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QUALITY | 7 out of 10
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The Car Connection
It's grown in overall length, wheelbase, and in cargo space, and the interior feels much more carlike, too. The 2013 Ford Escape doesn't net much more usable room for passengers, though, which leaves it quite comfortable, if a bit less open and airy, than the benchmark Honda CR-V.
This year's edition of the Escape checks in at 178.1 inches overall, with a 105.9-inch wheelbase. That's up 3.4 inches in length and 2.8 inches in wheelbase--and against the just-refreshed CR-V, it's marginally shorter, but has a wheelbase 2.8 inches longer. Versus some other new and noteworthy competitors, the new Escape's roughly the size of the upcoming 2013 Hyundai Santa Fe Sport, and not much larger than Hyundai's Tucson.
That additional wheelbase shifts some space around inside the Escape from the prior version, moving a little more than an inch of leg room from the front seats to the rear seats. It still nets less in this vital spec than the current Honda CR-V: the Escape's 40.4 inches of front leg room measure up against the CR-V's 41.3 inches, and in back, the Escape's 36.8 inches of space line up against the Honda's 38.3 inches.
It's still spacious enough to outpace smaller crossovers like the Tucson, Sportage and Rogue, more so in the back seats than in the front. In front, the dash structure tends to nibble away at knee room in the front seats, and in the front passenger seat, the footwells taper narrowly between the dash and the wheel well. The CR-V has more space here, and its seats are more thickly upholstered. Sitting on the Escape's back bench, knee room is no problem, and two adults will find ample comfort. Headroom is exceptional front or back, without the panoramic sunroof.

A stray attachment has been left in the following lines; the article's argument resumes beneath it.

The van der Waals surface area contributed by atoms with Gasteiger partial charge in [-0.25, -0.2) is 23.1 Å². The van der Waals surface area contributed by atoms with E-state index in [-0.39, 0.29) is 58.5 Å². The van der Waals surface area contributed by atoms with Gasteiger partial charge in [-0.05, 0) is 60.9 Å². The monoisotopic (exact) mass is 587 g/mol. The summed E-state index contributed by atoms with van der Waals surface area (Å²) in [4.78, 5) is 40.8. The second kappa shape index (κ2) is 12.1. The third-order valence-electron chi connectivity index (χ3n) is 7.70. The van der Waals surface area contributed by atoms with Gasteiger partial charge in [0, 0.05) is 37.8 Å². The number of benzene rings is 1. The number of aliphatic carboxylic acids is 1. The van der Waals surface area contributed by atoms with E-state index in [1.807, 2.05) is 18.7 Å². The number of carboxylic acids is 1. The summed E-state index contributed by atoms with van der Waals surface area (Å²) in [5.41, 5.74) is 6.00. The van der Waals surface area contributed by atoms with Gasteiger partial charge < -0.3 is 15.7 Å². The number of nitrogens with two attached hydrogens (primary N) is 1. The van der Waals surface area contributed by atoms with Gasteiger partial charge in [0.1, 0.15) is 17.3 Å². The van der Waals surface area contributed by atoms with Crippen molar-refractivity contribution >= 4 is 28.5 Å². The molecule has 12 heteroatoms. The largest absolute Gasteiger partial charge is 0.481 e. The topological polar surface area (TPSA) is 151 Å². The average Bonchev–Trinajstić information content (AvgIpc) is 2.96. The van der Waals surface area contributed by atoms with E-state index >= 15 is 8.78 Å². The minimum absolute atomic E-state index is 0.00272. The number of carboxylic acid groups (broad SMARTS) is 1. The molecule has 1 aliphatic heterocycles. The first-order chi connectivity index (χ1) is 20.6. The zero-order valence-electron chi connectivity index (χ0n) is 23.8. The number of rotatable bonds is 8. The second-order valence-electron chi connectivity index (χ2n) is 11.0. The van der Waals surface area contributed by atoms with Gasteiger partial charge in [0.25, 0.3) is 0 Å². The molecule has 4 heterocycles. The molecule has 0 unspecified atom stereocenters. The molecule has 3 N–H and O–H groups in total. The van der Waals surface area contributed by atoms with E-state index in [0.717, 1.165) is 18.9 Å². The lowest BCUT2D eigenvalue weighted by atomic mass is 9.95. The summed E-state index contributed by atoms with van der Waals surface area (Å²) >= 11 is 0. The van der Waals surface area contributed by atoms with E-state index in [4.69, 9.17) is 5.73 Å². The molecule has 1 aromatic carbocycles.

We like the Escape Titanium's very firm leather seats, which wouldn't feel out of place in a sport sedan. From the side, they have a very slim profile, and clearly were engineered to preserve as much passenger space as possible. Still, some passengers may just think they're too hard. While the driver can option up to 10-way passenger seats, the front passenger seat is manual-adjust only, even on Titanium models. The rear bench seatbacks recline for a comfortable long-distance riding position.
The rear seats also split and fold, with a clever mechanism that requires just a tug of a fabric loop to flip down the headrests and allow the seats to fold flat. The CR-V's rear bench goes a step further, with a lever that flips up the bottom cushions and tucks the headrests, making the best use of every cubic foot of its cargo hold--which at 70.9 cubic feet, nips the Escape's 68.1-cubic-foot hold by a slim margin.
What we appreciate about the new Escape's cargo area--aside from an optional two-position load floor that gives a choice between a flat floor and maximum storage space--is its regular shape. The enclosed cargo bin has grown taller and squarer, which means 34.3 cubic feet of unattended bags and goodies can fit inside, under sheetmetal and cargo cover. Conversely, it's not as pet-friendly as before, since the tall sides and smaller glass areas won't give any view to animals riding in crates in back.
The Escape has more interior space than before, but the seats are firmer, and it's still down on volume to the CR-V.